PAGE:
With the exception of Denver, a few Texas markets, and surreal super novas in Northern California and the Pacific Northwest, it's been clear for awhile 2015 is not the "breakout" year that released a tsunami of pent-up demand into the market.
BUILDER sister company Metrostudy confirmstbvxwqvqdqrqdrafwyrvtdqcrzqtbbcdf that today with its latest Home Building Outlook, a series of projections that map the trajectory of recovery to continued modest bearings going forward, nothing to write home about, especially in markets where job and wages growth are in so-so mode rather than fueled with go-go momentum.
The Metrostudy midyear restatement of its outlook for 2015 now calls for housing starts as calculated by the U.S. Census/Commerce Department to come in at 1.07 million, about a 6.4% increase over last year's underwhelming tally of 1.005 million. The single-family component in Metrostudy's new forecast is for 691,000 starts, clocking in a more impressive growth rate of 8% over last year's SF total.
Metrostudy chief economist Brad Hunter has this to say:
“While some in our industry are eager to see more rapid growth, a steady and sustainable rate of increase will be beneficial in the long run. Demand factors should continue to improve, and as rising rents eventually hit the pain point, more people will begin to consider home ownership.”
Considering the rose-colored-eye-glass prognostications of some of housing's most widely regarded analysts and economists a few short months ago, hearing that on a national basis, gains will tilt up 6% is somewhat of a let-down.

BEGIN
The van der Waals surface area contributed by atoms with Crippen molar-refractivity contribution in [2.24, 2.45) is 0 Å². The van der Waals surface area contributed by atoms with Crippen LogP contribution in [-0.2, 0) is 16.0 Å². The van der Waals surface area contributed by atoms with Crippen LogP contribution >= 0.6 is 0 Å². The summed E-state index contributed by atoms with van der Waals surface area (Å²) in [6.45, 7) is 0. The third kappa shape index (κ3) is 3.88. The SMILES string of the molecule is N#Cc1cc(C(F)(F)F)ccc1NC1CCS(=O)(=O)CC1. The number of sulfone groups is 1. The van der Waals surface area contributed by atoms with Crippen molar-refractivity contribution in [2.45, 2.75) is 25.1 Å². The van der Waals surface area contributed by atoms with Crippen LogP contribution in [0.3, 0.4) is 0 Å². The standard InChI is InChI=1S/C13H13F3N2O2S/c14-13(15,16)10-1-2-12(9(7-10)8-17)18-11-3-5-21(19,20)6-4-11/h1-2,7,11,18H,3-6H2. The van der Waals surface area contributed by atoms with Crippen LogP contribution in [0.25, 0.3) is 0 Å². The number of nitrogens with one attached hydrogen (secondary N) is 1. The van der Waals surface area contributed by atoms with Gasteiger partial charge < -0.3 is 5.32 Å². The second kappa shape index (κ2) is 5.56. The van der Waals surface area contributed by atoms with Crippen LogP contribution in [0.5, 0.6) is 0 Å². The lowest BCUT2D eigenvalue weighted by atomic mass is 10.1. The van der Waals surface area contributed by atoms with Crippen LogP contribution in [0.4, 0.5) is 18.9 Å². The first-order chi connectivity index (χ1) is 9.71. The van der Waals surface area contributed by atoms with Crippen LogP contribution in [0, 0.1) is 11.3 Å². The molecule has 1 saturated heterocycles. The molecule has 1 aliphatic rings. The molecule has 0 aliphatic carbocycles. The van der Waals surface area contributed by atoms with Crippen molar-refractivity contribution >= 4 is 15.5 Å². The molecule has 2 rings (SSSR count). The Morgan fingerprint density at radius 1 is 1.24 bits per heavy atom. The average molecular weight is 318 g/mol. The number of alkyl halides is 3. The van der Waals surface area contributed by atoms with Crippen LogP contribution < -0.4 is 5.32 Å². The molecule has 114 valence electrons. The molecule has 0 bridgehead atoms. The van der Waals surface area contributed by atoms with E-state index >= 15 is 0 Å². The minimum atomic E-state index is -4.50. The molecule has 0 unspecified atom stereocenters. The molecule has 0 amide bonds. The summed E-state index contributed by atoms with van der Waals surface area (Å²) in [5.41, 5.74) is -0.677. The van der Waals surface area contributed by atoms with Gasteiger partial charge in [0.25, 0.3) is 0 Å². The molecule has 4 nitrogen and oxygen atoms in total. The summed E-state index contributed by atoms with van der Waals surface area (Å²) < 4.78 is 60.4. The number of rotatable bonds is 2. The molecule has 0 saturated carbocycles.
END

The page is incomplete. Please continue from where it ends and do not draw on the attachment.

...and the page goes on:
But in the face of what have been inimical conditions continuing on both the mortgage lending and AC&D lending side, and labor constraints plaguing some markets, the slow boat to recovery may work out to be the preferred method of passage.
Of course, for the big public homes builders, it's quite a different story on all fronts. Yes, they may be feeling a bit of hurt on the labor shortage front, especially as they try to bring online hundreds of new neighborhoods, many of them programmed for pricing and positioning for first-time to mid-level buyers, a gradual downshift in mix from the second-time-move-up and higher-end buyers served in the past 24 months or so.
But, clearly, big builders have both land and capital to move aggressively into place to both seed and seize the respective customer segments as they emerge out of the doldrums, find that they can get financing, and start their painstaking journey across the abyss from skyrocketing rentals into homeownership.
Calculated Risk guest poster Tom Lawler compiled this grid of operational performance yardsticks from the latest batch of earnings release announcement from nine of the public builders.
There are several reasons why net home orders for these nine builders do not always track Census’ estimate of new home sales. First, Census treats sales cancellations different than do builders. Second, the geographic “footprint” of these nine builders does not match that of the US as a whole. Third, the market share of these builders can change significantly. And finally, there may be timing differences between when a builder “books” a sale and when a sale is recorded in Census’ Survey of Construction.
Nevertheless, reported home orders from publicly-treaded builders not only “confirm” that new home sales last quarter were below “consensus” forecasts, but also suggest that Census may revise downward its estimate for second-quarter new home sales in the July “New Residential Sales” report.
So, the context is for continued challenge, and in many cases, adversity, even as a few dozen bright spot markets hog the headlines and threaten "bubble trouble." The real story is what some builders are doing to "outlie" the others, to be better than the rest. Average is over.